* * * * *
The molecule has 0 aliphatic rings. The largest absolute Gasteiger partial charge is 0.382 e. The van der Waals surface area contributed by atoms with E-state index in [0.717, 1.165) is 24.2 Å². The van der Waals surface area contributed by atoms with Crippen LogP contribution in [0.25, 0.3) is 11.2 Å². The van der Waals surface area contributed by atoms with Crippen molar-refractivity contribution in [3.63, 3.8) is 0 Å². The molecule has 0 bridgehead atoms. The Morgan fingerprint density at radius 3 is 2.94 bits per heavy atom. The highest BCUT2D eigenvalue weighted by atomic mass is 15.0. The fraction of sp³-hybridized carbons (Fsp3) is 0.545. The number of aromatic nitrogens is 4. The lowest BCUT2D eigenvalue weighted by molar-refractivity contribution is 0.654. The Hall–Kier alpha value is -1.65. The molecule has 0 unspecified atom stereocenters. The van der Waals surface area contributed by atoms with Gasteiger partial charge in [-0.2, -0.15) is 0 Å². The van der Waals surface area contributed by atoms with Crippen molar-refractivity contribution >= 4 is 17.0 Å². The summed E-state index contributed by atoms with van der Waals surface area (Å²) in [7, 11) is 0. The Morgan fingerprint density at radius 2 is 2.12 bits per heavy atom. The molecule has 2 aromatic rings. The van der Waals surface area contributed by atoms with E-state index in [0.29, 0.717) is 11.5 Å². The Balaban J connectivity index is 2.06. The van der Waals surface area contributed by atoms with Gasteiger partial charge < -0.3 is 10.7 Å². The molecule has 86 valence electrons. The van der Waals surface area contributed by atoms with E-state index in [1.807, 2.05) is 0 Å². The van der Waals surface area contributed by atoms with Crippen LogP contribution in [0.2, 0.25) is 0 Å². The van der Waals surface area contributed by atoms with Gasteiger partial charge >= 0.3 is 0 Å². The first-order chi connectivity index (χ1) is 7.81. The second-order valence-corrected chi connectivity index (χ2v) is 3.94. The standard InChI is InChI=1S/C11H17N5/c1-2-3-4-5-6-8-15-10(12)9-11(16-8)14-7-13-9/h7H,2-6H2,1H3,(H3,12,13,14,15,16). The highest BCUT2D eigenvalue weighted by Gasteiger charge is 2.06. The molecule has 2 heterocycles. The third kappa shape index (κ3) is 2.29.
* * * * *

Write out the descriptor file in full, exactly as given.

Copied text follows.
The molecule has 0 aliphatic rings. The largest absolute Gasteiger partial charge is 0.382 e. The van der Waals surface area contributed by atoms with E-state index in [0.717, 1.165) is 24.2 Å². The van der Waals surface area contributed by atoms with Crippen LogP contribution in [0.25, 0.3) is 11.2 Å². The van der Waals surface area contributed by atoms with Crippen molar-refractivity contribution in [3.63, 3.8) is 0 Å². The molecule has 0 bridgehead atoms. The Morgan fingerprint density at radius 3 is 2.94 bits per heavy atom. The highest BCUT2D eigenvalue weighted by atomic mass is 15.0. The fraction of sp³-hybridized carbons (Fsp3) is 0.545. The number of aromatic nitrogens is 4. The lowest BCUT2D eigenvalue weighted by molar-refractivity contribution is 0.654. The Hall–Kier alpha value is -1.65. The molecule has 0 unspecified atom stereocenters. The van der Waals surface area contributed by atoms with Gasteiger partial charge in [-0.2, -0.15) is 0 Å². The van der Waals surface area contributed by atoms with Crippen molar-refractivity contribution >= 4 is 17.0 Å². The summed E-state index contributed by atoms with van der Waals surface area (Å²) in [7, 11) is 0. The Morgan fingerprint density at radius 2 is 2.12 bits per heavy atom. The molecule has 2 aromatic rings. The van der Waals surface area contributed by atoms with E-state index in [0.29, 0.717) is 11.5 Å². The Balaban J connectivity index is 2.06. The van der Waals surface area contributed by atoms with Gasteiger partial charge < -0.3 is 10.7 Å². The molecule has 86 valence electrons. The van der Waals surface area contributed by atoms with E-state index in [1.807, 2.05) is 0 Å². The van der Waals surface area contributed by atoms with Crippen LogP contribution in [0.2, 0.25) is 0 Å². The van der Waals surface area contributed by atoms with Gasteiger partial charge >= 0.3 is 0 Å². The first-order chi connectivity index (χ1) is 7.81. The second-order valence-corrected chi connectivity index (χ2v) is 3.94. The standard InChI is InChI=1S/C11H17N5/c1-2-3-4-5-6-8-15-10(12)9-11(16-8)14-7-13-9/h7H,2-6H2,1H3,(H3,12,13,14,15,16). The highest BCUT2D eigenvalue weighted by Gasteiger charge is 2.06. The molecule has 2 heterocycles. The third kappa shape index (κ3) is 2.29.